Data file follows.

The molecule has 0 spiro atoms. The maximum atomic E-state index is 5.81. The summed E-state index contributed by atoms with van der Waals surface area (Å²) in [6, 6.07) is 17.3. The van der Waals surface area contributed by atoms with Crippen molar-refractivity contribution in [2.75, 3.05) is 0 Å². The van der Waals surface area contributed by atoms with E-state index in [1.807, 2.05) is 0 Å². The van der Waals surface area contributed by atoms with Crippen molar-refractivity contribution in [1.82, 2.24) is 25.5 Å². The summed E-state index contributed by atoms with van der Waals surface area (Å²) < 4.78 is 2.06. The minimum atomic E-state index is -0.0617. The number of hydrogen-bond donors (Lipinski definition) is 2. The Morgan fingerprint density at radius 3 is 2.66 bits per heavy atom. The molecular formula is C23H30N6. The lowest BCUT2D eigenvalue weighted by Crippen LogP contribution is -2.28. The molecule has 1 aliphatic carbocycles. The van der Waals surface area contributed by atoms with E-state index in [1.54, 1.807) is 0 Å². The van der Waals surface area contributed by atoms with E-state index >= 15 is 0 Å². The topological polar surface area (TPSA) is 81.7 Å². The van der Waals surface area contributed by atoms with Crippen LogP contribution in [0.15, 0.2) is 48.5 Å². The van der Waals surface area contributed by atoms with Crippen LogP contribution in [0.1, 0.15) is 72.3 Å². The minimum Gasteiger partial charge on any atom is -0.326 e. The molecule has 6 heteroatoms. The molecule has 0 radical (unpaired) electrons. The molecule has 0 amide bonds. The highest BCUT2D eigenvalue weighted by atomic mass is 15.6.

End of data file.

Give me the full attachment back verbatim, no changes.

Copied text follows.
The molecule has 0 spiro atoms. The maximum atomic E-state index is 5.81. The summed E-state index contributed by atoms with van der Waals surface area (Å²) in [6, 6.07) is 17.3. The van der Waals surface area contributed by atoms with Crippen molar-refractivity contribution in [2.75, 3.05) is 0 Å². The van der Waals surface area contributed by atoms with E-state index in [1.807, 2.05) is 0 Å². The van der Waals surface area contributed by atoms with Crippen molar-refractivity contribution in [1.82, 2.24) is 25.5 Å². The summed E-state index contributed by atoms with van der Waals surface area (Å²) < 4.78 is 2.06. The minimum atomic E-state index is -0.0617. The number of hydrogen-bond donors (Lipinski definition) is 2. The Morgan fingerprint density at radius 3 is 2.66 bits per heavy atom. The molecular formula is C23H30N6. The lowest BCUT2D eigenvalue weighted by Crippen LogP contribution is -2.28. The molecule has 1 aliphatic carbocycles. The van der Waals surface area contributed by atoms with E-state index in [1.54, 1.807) is 0 Å². The van der Waals surface area contributed by atoms with E-state index >= 15 is 0 Å². The topological polar surface area (TPSA) is 81.7 Å². The van der Waals surface area contributed by atoms with Crippen LogP contribution in [0.15, 0.2) is 48.5 Å². The van der Waals surface area contributed by atoms with Crippen LogP contribution in [0.1, 0.15) is 72.3 Å². The minimum Gasteiger partial charge on any atom is -0.326 e. The molecule has 6 heteroatoms. The molecule has 0 radical (unpaired) electrons. The molecule has 0 amide bonds. The highest BCUT2D eigenvalue weighted by atomic mass is 15.6.